Recently, my husband signed up for the monthly beer club at The Rare Barrel, a local outfit specializing in sour beer. This style of beer is crafted to maximize the acidic tang of wild fermentation–the same process that makes sauerkraut taste sour–while minimizing bitterness. The result is a brew that is light, tangy, and easy to drink. Even I, an avowed beer-hater, like this stuff. So when Sam suggested having a few friends over to help us finish this month’s beer-stash, my thoughts immediately turned to cooking with it. Specifically, mussels.
Of all the ways to cook mussels at home, it’s hard to beat simply steaming them in some flavorful liquid. For most of my mussel-eating life, that meant white wine with lots of garlic. But that’s far from the only way to go. I suspected that the light, acidic qualities of a sour beer would make it an ideal swap for dry white wine when steaming shellfish. And I was right.
Instead of the usual garlic saute, I started by sweating diced leek tops and fennel in garlic-infused oil. I threw in some chile flakes, thyme sprigs, and a bay leaf, then added the beer. After steaming the mussels open in their beer-y sauna, I scooped them out of the pot and finished the broth with a few chunks of butter for richness and heft, plus a dollop of mustard for spice. (I left the aromatics in, but you could strain them out of the broth if you prefer, since both leek tops and fennel bulbs can be tough.) Then I poured the enriched broth over the mussels, added a handful of chopped parsley, and set the bowl on the table next to a loaf of spelt bread–sourdough, natch.
Although I used sour beer here, this is really a “mussels steamed with some sort of booze” recipe. If you’re a beer drinker, any good-quality ale will do. If you don’t do beer, try hard cider (preferably on the dry side) or good old white wine. And, honestly, “good-quality” is in the taste buds of the beholder. If you like it enough to drink it, go ahead and cook with it!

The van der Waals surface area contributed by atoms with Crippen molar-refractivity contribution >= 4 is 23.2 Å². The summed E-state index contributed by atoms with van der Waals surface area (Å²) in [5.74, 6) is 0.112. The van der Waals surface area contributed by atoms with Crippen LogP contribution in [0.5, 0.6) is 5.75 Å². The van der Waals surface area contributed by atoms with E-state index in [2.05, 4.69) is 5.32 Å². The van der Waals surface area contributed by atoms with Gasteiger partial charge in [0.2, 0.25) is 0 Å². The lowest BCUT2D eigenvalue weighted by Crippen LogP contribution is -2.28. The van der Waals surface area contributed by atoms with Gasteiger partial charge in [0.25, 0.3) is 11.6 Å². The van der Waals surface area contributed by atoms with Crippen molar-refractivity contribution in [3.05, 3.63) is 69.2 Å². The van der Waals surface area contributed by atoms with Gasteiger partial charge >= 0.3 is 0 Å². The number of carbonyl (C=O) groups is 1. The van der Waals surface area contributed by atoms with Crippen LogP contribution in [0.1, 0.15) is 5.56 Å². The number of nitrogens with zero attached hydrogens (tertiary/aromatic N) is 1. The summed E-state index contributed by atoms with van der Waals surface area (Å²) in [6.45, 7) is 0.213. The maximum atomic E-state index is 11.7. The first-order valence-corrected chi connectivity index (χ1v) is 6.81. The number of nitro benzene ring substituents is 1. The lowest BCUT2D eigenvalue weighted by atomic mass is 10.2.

I killed a lobster for this stew. It’s actually not the first time I’ve cooked living seafood in my kitchen–if you count clams and mussels–but it was definitely the first time I’ve looked my dinner in the eye while it was still moving. Was it worth it? Absolutely. Will I be doing it again? Not for a while.
The challenge started when I got the lobster home. It was fairly docile when the fishmonger pulled it from its tank, but by the time I pulled it from the bag it was fully awake and kicking like crazy. I ended up sticking the lobster in the freezer while I boiled the water, since I don’t have enough counter space to temporarily house a live, disgruntled crustacean. Supposedly, freezing renders the lobster unconscious and is thus more humane; I suspect it’s more for the cook’s comfort than the lobster’s, but in any case it worked. I boiled my now-dormant lobster, harvested the meat (covering myself and the countertop in lobster juice in the process), then added the shell and body back to the pot with fresh water and simmered it into a rich lobster stock.
Then I got on with preparing the other ingredients for the New York Times’s Catalan lobster stew. It calls for toasting nuts, soaking chiles, and frying bread, then combining them all in a food processor with lots of other ingredients to make a powerful chile paste. That paste, along with some sauteed onions, became the base of a rich red liquid in which to poach the lobster meat and some bivalves. The result was phenomenally delicious: intensely lobstery, luxurious but not fatty, with a slight spicy heat and lots of nuttiness from the hazelnuts and bread.
But it turns out that lobster murder isn’t necessary for this stew to turn out great. I made the it again a few weeks later with frozen fish stock, shrimp, and clams, and it turned out half as complicated and just as delicious as before. The brawny lobster flavor was missing, but in its place was a broth that felt like a warm, briny hug, with some lovely mix-and-match textures from the seafood. I’d happily make this streamlined version again–not for an everyday meal, but certainly for a special occasion. And maybe, someday, in a bigger kitchen and with plenty of time to spare, I’ll tackle the lobster once again.